Today, Editor to George R.R. Martin, Anne Groell, participated in a live Q&A session at Suvudu Universe. Anne spent an hour answering some of the top voted questions submitted by fans over the past week.
She revealed what she could about the progress George has made on The Winds of Winter, discussed the possibility of finishing the series with more than seven books, and if she knows how it all ends. Check out some of the best questions and answers below, and visit Suvudu for the full Q&A.
Do you think it will take GRRM more then 7 books to finish ASOIAF?
I begin to wonder—though 7 is what we currently have under contract. I remember when he called me, years and years back, to confess that his little trilogy was…well…no longer a trilogy. He predicted four books. I said Seven Books for Seven Kingdoms. Then he said five books. I said Seven Books for Seven Kingdoms. Then he went to six. I said… Well, you get it. Finally, we were on the same page. Seven Books for Seven Kingdoms. Good. Only, as I recently learned while editing THE WORLD OF ICE AND FIRE (another awesome thing you must buy when it comes out!), there are really technically eight kingdoms, all having to do with who has annexed what when Aegon the Conqueror landed in Westeros. So, maybe eight books for Seven Kingdoms would be okay. Also, he has promised me that, when he finally wraps this great beast, I can publish the five page letter outlining the bare bones of the “trilogy.”
When will TWOW be released?
For TWOW, when I have a date, you will have a date. I’m now on Twitter, Del Rey Spectra has a number of social media platforms, and I promise you we will put the word out as soon as we know. All I can say is that George is hard at work, and we hope to have it reasonably soon. I currently have 168 pages that he submitted back in Feb 2013 in order to receive a contracted payment, but I know more exists, because he keeps talking about chapter he hasn’t yet sent me. In fact, when we wanted to put an exclusive excerpt on the A WORLD OF ICE AND FIRE app—a magnificent thing which you all should buy and use!—he suggested the second Tyrion chapter, which I then had to remind him was not in the sample I had.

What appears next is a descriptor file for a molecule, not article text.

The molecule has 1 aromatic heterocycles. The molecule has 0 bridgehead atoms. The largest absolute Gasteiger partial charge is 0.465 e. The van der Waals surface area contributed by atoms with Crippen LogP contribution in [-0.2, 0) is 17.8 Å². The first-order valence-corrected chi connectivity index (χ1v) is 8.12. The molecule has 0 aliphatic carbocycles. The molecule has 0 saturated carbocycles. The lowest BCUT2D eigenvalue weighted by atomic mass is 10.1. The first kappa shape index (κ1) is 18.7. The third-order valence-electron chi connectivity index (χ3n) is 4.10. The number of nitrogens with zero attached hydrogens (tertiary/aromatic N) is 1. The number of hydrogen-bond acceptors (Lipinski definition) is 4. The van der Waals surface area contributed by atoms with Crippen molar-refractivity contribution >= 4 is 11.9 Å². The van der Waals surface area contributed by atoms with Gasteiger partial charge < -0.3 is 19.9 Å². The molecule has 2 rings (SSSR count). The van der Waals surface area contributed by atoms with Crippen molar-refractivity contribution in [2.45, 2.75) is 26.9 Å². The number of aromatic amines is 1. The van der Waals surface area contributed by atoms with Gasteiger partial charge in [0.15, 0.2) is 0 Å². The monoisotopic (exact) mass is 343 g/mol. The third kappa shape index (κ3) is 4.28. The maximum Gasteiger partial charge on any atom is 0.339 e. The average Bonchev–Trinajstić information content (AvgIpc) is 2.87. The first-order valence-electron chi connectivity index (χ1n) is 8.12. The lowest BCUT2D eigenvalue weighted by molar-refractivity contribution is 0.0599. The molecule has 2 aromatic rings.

We know that the producers of the TV show Game of Thrones know in broad strokes the ending of the main character arcs of A Song of Ice and Fire. Without giving anything away, do you know the ending, too?
No. George is a very secretive fellow, and guards his secrets well. I do know a few things from AWOW, but mainly because we had to shorten a few elements in the book as it was already getting too long, and he had to reveal a few secrets so I could help him redirect parts of the plot a bit. I do know the endpoint of Bran’s story line—and Daniel Abraham, who has been adapting the graphic novel of AGOT for me, knows where Tyrion ends up. (I am jealous of that!) But much in the way all of you have been keeping secrets from show watchers who have not yet read the books (and I continue to be impressed by how secret you all kept the Red Wedding), I also will never tell what I know. George has somehow managed to swear us all to this amazing conspiracy of silence, which I admire and appreciate and fully participate in! I had a very amusing lunch with Daniel in which we very pointedly did not tell each other what the other one knew. In short, like you, I Keep George’s Secrets.
Have you ever tried convincing George into using a laptop for writing and writing on the road instead of only writing on his computer at home?
Good gracious, yes! Multiple times. He is one stubborn man, and very set in his ways, though.
Do you enjoy watching HBO’s Game of Thrones?
I love it. It’s the only show I treat like a movie. My husband and I watch it faithfully with another friend (and if she can’t make it over on a Sunday, we wait to watch it until she can see it with us.) Mostly we watch TV with the living room lights on, but for GOT, we turn off all the lights and pretend we are in a movie theater, and that nothing else exists. I think David and Dan are doing a terrific job keeping true to the spirit of the books while still needing to cut for time. It’s been fascinating doing my own adaptation with Daniel of the graphic novel, and comparing the choices we make (we have a bit more space in 24 issues of 29 page each than they did with roughly ten hours per book) with the choices they made. In any adaptation, you have to take some liberties.
From what you’ve read about The Winds of Winter so far, and, without spoiling anything, how good do you think the book is compared to the others in the series?
It’s amazing. In fact, when I first read the partial back in 2013, I immediately wrote George an impassioned plea to please not let the show get out ahead of him. I can’t predict what will happen from here, but I definitely want his version to be my first version. And I think a lot of you want that, too. His vision started this; I very much want his vision to end it, too.